The social justice policies of the Episocpal Church are formed in a number of ways. For one thing, almost all dioceses of the Episcopal Church are actively engaged in companion diocese relationships across the Anglican Communion, which lends the church a broader perspective. Also, Episcopal seminaries enroll and generally fund students from around the Anglican Communion. And the Episcopal Partnership for Global Mission, a network of more than 70 independent and churchwide agencies focused on mission in the larger Anglican Communion, is partially funded by the General Convention.
Mission Partners: 105 individuals in 35 countries in 21 provinces of the Anglican Communion. (About 95 individuals are in the field in any given year.) Mission partners include appointed missionaries, Volunteers for Mission, and the Young Adult Service Corps. Most individuals serve from one to three years, at the invitation and under the supervision of the local bishop.
Mission Funding: More than $23 million in 20 provinces of the Anglican Communion. Mission funding includes the total triennial budget of the General Convention for the Office of Anglican & Global Relations and for overseas partnerships and covenants. Staff costs account for 11% of the total. Grants to overseas jurisdictions of the Episcopal Church and to provinces in the Philippines, Mexico, Central America, and West Africa account for 58% of the total.
Capital Funding for Mission: More than $3 million in 28 provinces of the Anglican Communion, from grants from the United Thank Offering, a spiritual and missionary discipline of the women of the Episcopal Church, overseen by a national board and staffed by the Domestic and Foreign Missionary Society.
Relief and Development: Episcopal Relief & Development partners with local churches and organizations throughout the 38 provinces of the Anglican Communion, as well as ecumenically, to reach more than 3 million people annually in over 40 countries. The organization's programs support the Millennium Development Goals by alleviating hunger, creating economic opportunities, responding to disasters and fighting diseases like HIV/AIDS and malaria.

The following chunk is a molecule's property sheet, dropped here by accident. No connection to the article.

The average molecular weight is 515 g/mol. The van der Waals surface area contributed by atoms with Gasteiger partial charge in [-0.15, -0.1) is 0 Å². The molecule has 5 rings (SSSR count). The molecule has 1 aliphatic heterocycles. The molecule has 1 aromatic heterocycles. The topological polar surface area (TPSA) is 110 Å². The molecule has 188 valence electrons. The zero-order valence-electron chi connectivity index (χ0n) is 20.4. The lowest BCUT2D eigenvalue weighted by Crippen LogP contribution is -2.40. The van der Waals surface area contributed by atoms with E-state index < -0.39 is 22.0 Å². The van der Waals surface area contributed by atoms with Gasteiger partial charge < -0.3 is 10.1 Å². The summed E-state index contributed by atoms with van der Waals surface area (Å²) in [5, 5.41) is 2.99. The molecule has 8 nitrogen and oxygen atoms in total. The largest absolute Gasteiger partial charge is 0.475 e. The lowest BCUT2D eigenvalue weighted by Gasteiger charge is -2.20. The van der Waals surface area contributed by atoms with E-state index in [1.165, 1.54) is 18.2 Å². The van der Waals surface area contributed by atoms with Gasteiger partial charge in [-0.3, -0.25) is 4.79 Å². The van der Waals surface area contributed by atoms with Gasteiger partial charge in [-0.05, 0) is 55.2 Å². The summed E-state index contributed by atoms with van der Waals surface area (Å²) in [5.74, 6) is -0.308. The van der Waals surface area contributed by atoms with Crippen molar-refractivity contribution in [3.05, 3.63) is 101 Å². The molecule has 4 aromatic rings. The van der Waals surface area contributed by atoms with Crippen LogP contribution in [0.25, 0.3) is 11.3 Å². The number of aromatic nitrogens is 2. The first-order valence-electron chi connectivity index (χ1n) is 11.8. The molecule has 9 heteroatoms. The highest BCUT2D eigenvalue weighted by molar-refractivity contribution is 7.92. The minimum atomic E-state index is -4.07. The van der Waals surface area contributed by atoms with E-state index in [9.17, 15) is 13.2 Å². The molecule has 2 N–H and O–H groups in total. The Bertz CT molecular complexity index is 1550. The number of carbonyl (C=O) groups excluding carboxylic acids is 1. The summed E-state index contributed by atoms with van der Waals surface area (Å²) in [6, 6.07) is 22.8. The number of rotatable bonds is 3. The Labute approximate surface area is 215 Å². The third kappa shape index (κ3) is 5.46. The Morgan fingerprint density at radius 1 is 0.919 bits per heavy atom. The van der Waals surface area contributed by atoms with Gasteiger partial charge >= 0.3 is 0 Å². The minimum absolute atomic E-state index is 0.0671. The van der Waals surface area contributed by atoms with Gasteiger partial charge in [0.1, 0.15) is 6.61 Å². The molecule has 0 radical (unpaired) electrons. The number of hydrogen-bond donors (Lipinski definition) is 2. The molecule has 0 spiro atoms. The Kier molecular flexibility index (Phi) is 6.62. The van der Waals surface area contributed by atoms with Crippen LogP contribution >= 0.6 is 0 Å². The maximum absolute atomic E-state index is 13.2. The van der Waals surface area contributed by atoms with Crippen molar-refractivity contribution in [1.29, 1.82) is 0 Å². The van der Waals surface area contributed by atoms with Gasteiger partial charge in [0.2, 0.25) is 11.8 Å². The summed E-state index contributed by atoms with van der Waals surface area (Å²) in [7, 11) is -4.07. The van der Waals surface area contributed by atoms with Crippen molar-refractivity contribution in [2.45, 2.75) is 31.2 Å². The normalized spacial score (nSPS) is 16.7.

Refugee Resettlement: Nearly 2,000 refugees from 14 countries. Refugees are received and resettled by Episcopal Migration Ministries, in cooperation with parishes throughout the Episcopal Church.
Advocacy for Human Rights, Justice, and Peace: The Office of Government Relations of the Episcopal Church, in Washington, D.C., spends about 40% of its time and budget on international matters. The Office of Government Relations works directly with the executive and legislative branches of the U.S. government, as well as with the diplomatic community and organizations such as the World Bank and the International Monetary Fund.
Through the Episcopal Public Policy Network, Episcopalians across the country are engaged in grassroots advocacy work.
Of particular relevance has been the Office of Government Relations’ recent work in debt relief, the global AIDS pandemic, and conflict resolution in Congo, Liberia, Sudan, Uganda, Sierra Leone, and the Middle East. Other areas of work include women’s rights, religious freedom and development assistance (the Millennium Development Goals). The Office of Government Relations arranges for visitors from the Anglican Communion – often without fanfare and with great discretion – to meet with government officials and Congressional committees.
The Office of Peace and Justice Ministries, of which the Office of Government Relations is a part, has worked with a number of provinces in support of regional conflict resolution and a host of other issues, notably the Israeli-Palestinian conflict, the crisis on the Korean Peninsula, and development of a peace program in the Philippines.